James is an ultra runner and a firefighter. He talks to Sundried about his journey.
Have you always been into sport?
I originally got into sport by accident! When I was very young, I was given a detention by one of my teachers who happened to be the school rugby coach. Instead of sitting in a classroom writing lines, I was forced to take part in a training session with the rugby team after school. I managed to tackle somebody (although I think to be honest I probably just fell over in front of them and they tripped); and all of a sudden I was getting praise. This was a new experience and I quite liked it. I had always been a big lad, but hadn’t really grown into my body at that point.
Within two years of that detention, I was captain of the local town youth side and representing the county at a representative level. Fast forward a few years again, and I was gaining national honours and being signed on a contract. Once I had learned how to use my growing body, and I was being applauded for it, I got into a lot of sports but it was rugby that became my main love. I came to endurance events later in life.
What made you decide to enter the world of ultra running?
I have always been a good runner and have run various iconic marathons across the world and competed in various endurance events. When I started ‘trying’ to retire from rugby, I knew I still needed something to satisfy my competitive drive, so the running took over. I was never quick enough with my frame to challenge podium places over the marathon distance, so I started taking on ultra marathons.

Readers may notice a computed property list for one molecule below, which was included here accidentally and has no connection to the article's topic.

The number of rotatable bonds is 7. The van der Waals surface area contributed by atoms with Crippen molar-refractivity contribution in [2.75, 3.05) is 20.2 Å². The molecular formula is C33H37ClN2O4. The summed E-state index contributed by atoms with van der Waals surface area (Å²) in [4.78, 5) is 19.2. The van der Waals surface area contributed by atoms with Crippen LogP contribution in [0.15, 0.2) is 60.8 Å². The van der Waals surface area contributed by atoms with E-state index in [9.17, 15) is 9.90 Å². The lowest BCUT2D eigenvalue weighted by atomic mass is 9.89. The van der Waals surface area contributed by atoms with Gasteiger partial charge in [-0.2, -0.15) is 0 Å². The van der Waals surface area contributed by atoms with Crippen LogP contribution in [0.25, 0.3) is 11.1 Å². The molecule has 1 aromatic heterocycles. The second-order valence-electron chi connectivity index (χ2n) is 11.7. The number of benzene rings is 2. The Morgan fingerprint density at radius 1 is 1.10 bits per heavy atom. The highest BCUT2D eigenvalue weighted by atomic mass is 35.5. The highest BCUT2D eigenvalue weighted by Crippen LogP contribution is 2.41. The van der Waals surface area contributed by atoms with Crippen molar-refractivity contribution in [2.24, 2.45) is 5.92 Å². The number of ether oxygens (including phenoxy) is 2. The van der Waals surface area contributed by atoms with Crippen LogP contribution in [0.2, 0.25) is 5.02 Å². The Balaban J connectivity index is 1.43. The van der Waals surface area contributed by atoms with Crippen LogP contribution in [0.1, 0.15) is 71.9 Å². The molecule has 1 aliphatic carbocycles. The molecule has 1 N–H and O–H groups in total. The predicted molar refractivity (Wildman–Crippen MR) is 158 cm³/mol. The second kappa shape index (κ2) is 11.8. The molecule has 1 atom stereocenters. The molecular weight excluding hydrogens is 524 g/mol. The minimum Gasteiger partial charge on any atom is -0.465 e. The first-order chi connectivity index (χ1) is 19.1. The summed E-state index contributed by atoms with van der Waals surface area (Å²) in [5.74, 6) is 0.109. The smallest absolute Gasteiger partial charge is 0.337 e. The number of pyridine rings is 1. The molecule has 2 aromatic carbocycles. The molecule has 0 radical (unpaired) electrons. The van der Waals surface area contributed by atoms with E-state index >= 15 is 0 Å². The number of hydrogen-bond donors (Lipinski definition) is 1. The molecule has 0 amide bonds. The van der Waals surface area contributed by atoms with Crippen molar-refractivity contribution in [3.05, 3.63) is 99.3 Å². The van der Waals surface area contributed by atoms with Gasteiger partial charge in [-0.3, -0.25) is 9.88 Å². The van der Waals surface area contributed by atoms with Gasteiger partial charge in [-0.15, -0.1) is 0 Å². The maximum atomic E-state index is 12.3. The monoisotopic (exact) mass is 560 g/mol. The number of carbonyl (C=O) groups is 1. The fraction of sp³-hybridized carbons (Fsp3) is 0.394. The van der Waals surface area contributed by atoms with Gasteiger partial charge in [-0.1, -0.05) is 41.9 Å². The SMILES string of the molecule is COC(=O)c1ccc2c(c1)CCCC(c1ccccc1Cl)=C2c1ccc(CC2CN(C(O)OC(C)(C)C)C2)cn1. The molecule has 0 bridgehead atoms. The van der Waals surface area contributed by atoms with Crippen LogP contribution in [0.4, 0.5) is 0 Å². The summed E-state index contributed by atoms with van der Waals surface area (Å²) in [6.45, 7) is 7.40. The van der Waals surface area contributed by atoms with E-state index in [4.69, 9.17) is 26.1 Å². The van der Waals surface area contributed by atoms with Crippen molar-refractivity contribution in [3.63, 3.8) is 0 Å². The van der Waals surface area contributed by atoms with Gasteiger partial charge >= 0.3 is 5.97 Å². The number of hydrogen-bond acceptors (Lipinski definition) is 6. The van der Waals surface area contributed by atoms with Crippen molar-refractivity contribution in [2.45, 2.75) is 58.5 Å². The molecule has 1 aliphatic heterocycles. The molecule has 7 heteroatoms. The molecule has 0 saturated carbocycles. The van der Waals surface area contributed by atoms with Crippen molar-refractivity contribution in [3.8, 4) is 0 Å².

Whilst I wasn’t the quickest, I had a good engine and I could run at a steady rate for very long periods of time. It was only ever meant to be a hobby, but within two years I was chasing British ranking events; and for a while it took over from where the rugby had left off.
What’s been your favourite race to date and why?
Marathon Des Sables – considered the hardest race on Earth, 250km across the Saharan desert.
And your proudest achievement?
I have had a few proud sporting moments, but to date my proudest achievement was becoming a father. It changed my whole perspective on life in general. In a sporting context, being capped by the England Fire Service was a proud moment, as was representing my country at the World Firefighter Games.
Have you ever had any racing disasters/your toughest race yet?
I ran the Isle of Wight Ultra which is 107km on a loop of the island. The weather was horrific and we were completely exposed on the coastal paths. Despite some of the terrain being brutal, at some points it was difficult to stand due to the high winds and horizontal rain.
The going was incredibly tough and it was the first time me and my running partner had run out of glycogen; devoid of any energy stores, we started to become quite delirious. We later learned that there had been an 80% drop-out rate by the third checkpoint at around 77km as a result of the conditions. However, I was so glad we had persevered. It took a lot longer to cover the distance than it would normally and became a very long day. However, like a lot of things, the harder the event, the more satisfying it is to conquer it.
How do you overcome setbacks?
Setbacks come in many forms. Whether it be forced due to injury, or a loss of form or confidence. Personally, I have struggled with mental health; specifically, depression and PTSD associated with my career as a firefighter. However, one thing I have learned with help of professionals and the Firefighters Charity is that I am always stronger than I think. Feelings and thoughts are just that, they are not always fact.